Three years ago Christchurch was the first city in New Zealand to officially celebrate Earth Hour. A crowd of 2000 gathered in Cathedral Square to watch the lights go out, while around the city , others were taking part in their own homes.
This year there has been very little mention of Earth Hour in our newspapers, although I believe it is being celebrated elsewhere in New Zealand. There are no lights - and no people - in Cathedral Square - Civil Defence personnel and construction workers aside - and there hasn't been for the last month. Many residents went without all power for a period lasting from a couple of days to two weeks or more. In the south and east of the city, we have an electricity grid that is cobbled together from "extension leads" due to the many breaks in underground cables. Rather than turning lights off, we are being asked to conserve power so that the lights can stay on. Not just for an hour, but on an ongoing basis.
The Earth Hour organisers this year are asking people to go "beyond the hour" and make a more permanent commitment. Perhaps conserving power will cause the citizens of Christchurch to change their habits more permanently. More likely, there will be a rebound in electricity usage once the network is restored, as people indulge in pleasures they have gone without in the meantime.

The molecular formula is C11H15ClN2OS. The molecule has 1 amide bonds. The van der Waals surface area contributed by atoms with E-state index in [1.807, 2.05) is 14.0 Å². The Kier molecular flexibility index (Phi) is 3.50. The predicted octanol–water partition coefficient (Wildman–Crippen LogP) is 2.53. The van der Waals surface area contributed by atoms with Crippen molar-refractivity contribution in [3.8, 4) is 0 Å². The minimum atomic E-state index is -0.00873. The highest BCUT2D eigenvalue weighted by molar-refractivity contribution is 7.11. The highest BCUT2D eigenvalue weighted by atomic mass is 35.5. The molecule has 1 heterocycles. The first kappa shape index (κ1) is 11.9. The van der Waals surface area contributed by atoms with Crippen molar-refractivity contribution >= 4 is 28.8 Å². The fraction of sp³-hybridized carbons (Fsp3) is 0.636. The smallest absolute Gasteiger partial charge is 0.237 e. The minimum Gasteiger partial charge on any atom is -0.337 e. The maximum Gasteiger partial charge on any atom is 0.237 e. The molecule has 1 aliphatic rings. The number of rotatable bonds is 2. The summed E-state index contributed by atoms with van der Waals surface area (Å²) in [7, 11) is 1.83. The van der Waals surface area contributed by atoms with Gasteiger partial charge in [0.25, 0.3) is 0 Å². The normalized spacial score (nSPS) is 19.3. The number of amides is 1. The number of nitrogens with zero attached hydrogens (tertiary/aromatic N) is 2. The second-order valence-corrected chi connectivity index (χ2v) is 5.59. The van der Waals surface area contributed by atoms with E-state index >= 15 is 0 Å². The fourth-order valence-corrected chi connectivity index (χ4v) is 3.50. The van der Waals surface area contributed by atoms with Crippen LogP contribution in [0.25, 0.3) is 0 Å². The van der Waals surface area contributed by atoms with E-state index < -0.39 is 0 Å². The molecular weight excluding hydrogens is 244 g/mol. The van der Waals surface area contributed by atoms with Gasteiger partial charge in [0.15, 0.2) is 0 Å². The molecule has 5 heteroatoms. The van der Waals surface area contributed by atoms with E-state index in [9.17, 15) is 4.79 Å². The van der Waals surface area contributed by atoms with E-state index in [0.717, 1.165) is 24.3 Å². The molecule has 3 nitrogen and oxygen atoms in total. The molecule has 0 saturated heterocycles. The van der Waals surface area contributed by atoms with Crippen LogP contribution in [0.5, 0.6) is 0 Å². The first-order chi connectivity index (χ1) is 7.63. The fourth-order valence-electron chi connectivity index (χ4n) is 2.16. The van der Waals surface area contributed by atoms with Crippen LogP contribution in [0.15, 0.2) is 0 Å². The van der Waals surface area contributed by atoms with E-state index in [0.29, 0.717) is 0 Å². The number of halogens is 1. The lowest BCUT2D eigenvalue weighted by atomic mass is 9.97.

I'm not convinced that in New Zealand, where we have non-polluting hydro-electric power, greenhouse gas emissions are significantly affected if we turn off a light or two. Of course, some of our power stations are coal-fired, so keeping our consumption down is probably a good thing. However a large part of our emissions come from agriculture. Scientific research into improved farming methods is far more likely to help the planet. And on a personal level, reducing our use of motor vehicles seems to me to be far more important.
Aside from forced savings due to earthquake-hit infrastructure, my biggest change this year will be to leave my job on the other side of town - the one I do two days a week at present. I'll be working more days at my other job, and will be endeavouring to walk to work more often. Not, if I am truthful, to help the planet - though that's a beneficial side effect - but because I enjoy the exercise, and because it's healthy. Ultimately, I think people change their habits more easily if there is some personal side benefit. That's the real challenge - to give people motivation to change their habits, other than the feel-good factor of maybe saving the planet, ten years or twenty years or a hundred years in the future.